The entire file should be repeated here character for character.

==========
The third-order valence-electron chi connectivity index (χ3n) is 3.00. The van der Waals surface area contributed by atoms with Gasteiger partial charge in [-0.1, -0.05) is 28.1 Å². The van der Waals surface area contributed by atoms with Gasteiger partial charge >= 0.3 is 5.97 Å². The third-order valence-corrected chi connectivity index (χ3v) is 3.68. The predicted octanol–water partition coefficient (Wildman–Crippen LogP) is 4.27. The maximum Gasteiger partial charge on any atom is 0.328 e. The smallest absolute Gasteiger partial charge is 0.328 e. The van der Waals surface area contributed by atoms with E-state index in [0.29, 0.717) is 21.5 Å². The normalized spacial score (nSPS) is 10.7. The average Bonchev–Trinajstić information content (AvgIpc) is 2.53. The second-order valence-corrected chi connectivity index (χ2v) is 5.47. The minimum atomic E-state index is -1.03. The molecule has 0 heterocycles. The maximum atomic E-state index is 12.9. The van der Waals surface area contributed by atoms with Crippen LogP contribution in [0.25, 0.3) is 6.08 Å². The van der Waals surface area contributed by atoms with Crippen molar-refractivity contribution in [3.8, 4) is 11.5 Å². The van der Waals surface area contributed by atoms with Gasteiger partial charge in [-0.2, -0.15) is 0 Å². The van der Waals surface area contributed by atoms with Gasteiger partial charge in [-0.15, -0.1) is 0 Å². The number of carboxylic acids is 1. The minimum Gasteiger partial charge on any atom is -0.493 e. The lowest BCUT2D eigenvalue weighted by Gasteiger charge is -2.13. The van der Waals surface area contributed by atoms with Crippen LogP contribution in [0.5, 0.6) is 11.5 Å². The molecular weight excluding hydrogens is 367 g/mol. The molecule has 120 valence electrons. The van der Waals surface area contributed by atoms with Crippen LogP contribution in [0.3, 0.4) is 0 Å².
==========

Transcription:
The third-order valence-electron chi connectivity index (χ3n) is 3.00. The van der Waals surface area contributed by atoms with Gasteiger partial charge in [-0.1, -0.05) is 28.1 Å². The van der Waals surface area contributed by atoms with Gasteiger partial charge >= 0.3 is 5.97 Å². The third-order valence-corrected chi connectivity index (χ3v) is 3.68. The predicted octanol–water partition coefficient (Wildman–Crippen LogP) is 4.27. The maximum Gasteiger partial charge on any atom is 0.328 e. The smallest absolute Gasteiger partial charge is 0.328 e. The van der Waals surface area contributed by atoms with E-state index in [0.29, 0.717) is 21.5 Å². The normalized spacial score (nSPS) is 10.7. The average Bonchev–Trinajstić information content (AvgIpc) is 2.53. The second-order valence-corrected chi connectivity index (χ2v) is 5.47. The minimum atomic E-state index is -1.03. The molecule has 0 heterocycles. The maximum atomic E-state index is 12.9. The van der Waals surface area contributed by atoms with Crippen LogP contribution in [0.25, 0.3) is 6.08 Å². The van der Waals surface area contributed by atoms with Crippen molar-refractivity contribution in [3.8, 4) is 11.5 Å². The van der Waals surface area contributed by atoms with Gasteiger partial charge in [-0.2, -0.15) is 0 Å². The van der Waals surface area contributed by atoms with Gasteiger partial charge in [-0.15, -0.1) is 0 Å². The number of carboxylic acids is 1. The minimum Gasteiger partial charge on any atom is -0.493 e. The lowest BCUT2D eigenvalue weighted by Gasteiger charge is -2.13. The van der Waals surface area contributed by atoms with Crippen LogP contribution in [0.5, 0.6) is 11.5 Å². The molecular weight excluding hydrogens is 367 g/mol. The molecule has 120 valence electrons. The van der Waals surface area contributed by atoms with Crippen LogP contribution in [0.3, 0.4) is 0 Å².